An SS10 is a great place to start IMO.
Quote:> 4 ) Get another CPU - or two - Part #501-2352 Option X1163
.. this is a luxury, you don't _need_ it. For the same money I'd be
buying a cdrom drive because you'll want it for installing Solaris and
packages, and reinstalling Solaris if you break it!
Quote:> 7 ) Install Sun Volume Manager ( a.k.a Solstice DiskSuite )
Careful, there are two products here:
SDS (Solstice Disksuite) a.k.a. ODS (Online Disksuite) - SUN's software
SEVM (Solstice Enterprise Volume Manager) a.k.a. VXVM (Veritas Volume
Manager) - a 3rd party s/w raid product.
SDS is free, and easy to use. VXVM is licensed, and more complex.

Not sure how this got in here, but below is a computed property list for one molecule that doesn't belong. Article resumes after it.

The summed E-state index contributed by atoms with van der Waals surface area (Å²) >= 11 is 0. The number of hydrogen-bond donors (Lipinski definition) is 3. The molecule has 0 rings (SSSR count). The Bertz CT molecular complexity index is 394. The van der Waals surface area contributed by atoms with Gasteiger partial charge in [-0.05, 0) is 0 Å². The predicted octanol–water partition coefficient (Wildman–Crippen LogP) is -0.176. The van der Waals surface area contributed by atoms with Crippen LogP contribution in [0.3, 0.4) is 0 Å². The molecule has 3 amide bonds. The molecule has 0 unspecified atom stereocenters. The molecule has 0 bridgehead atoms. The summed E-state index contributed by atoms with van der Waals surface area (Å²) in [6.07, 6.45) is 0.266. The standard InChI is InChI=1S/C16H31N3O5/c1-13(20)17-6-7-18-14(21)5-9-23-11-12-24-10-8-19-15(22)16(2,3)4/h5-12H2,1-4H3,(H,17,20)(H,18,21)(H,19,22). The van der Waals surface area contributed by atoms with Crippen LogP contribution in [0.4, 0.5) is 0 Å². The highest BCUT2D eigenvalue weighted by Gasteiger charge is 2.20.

They're both great products, but try SDS first.
Quote:> 8 ) ls /usr/bin and /usr/sbin, note the filenames
> and set aside a weekend to read the man pages on as many
> of them as you can. Time consuming but the essence of good
> systems admins is having a good working knowledge of your
Yup, that's how I did it.
Quote:> 9 ) Go and buy a SparcStation 20 and put it on a network with
> your SS10. You need a network to really learn Solaris
It doesn't have to be a SS20... any reasonable Sparc will do! If you see
one, post it's spec on the site, we can tell you whether it's the right
sort of thing.
Quote:> 14 ) have fun !
The most important bit.